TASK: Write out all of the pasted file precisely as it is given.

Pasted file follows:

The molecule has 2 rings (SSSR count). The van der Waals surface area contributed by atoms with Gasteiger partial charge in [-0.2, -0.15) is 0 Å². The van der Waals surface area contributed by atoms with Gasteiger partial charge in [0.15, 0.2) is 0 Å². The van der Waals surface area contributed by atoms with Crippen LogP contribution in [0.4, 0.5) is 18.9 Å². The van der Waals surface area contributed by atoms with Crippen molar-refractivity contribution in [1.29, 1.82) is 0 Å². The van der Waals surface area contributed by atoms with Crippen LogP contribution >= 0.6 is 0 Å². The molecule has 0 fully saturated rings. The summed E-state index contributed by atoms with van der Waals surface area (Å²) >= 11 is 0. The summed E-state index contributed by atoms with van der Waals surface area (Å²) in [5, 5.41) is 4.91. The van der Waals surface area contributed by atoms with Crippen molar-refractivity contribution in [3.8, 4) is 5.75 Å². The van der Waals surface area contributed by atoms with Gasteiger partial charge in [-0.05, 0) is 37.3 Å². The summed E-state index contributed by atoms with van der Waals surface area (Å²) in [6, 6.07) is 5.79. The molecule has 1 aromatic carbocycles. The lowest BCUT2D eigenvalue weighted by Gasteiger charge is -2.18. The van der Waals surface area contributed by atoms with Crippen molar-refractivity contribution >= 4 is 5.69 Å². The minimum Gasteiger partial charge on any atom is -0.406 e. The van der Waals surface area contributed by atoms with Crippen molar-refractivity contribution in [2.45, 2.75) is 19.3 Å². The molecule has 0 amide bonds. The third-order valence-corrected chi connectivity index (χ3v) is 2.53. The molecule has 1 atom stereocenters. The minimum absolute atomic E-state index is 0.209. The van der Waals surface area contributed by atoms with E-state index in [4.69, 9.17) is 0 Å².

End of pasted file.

The molecule has 2 rings (SSSR count). The van der Waals surface area contributed by atoms with Gasteiger partial charge in [-0.2, -0.15) is 0 Å². The van der Waals surface area contributed by atoms with Gasteiger partial charge in [0.15, 0.2) is 0 Å². The van der Waals surface area contributed by atoms with Crippen LogP contribution in [0.4, 0.5) is 18.9 Å². The van der Waals surface area contributed by atoms with Crippen molar-refractivity contribution in [1.29, 1.82) is 0 Å². The van der Waals surface area contributed by atoms with Crippen LogP contribution >= 0.6 is 0 Å². The molecule has 0 fully saturated rings. The summed E-state index contributed by atoms with van der Waals surface area (Å²) >= 11 is 0. The summed E-state index contributed by atoms with van der Waals surface area (Å²) in [5, 5.41) is 4.91. The van der Waals surface area contributed by atoms with Crippen molar-refractivity contribution in [3.8, 4) is 5.75 Å². The van der Waals surface area contributed by atoms with Gasteiger partial charge in [-0.05, 0) is 37.3 Å². The summed E-state index contributed by atoms with van der Waals surface area (Å²) in [6, 6.07) is 5.79. The molecule has 1 aromatic carbocycles. The lowest BCUT2D eigenvalue weighted by Gasteiger charge is -2.18. The van der Waals surface area contributed by atoms with Crippen molar-refractivity contribution >= 4 is 5.69 Å². The minimum Gasteiger partial charge on any atom is -0.406 e. The van der Waals surface area contributed by atoms with Crippen molar-refractivity contribution in [2.45, 2.75) is 19.3 Å². The molecule has 0 amide bonds. The third-order valence-corrected chi connectivity index (χ3v) is 2.53. The molecule has 1 atom stereocenters. The minimum absolute atomic E-state index is 0.209. The van der Waals surface area contributed by atoms with E-state index in [4.69, 9.17) is 0 Å².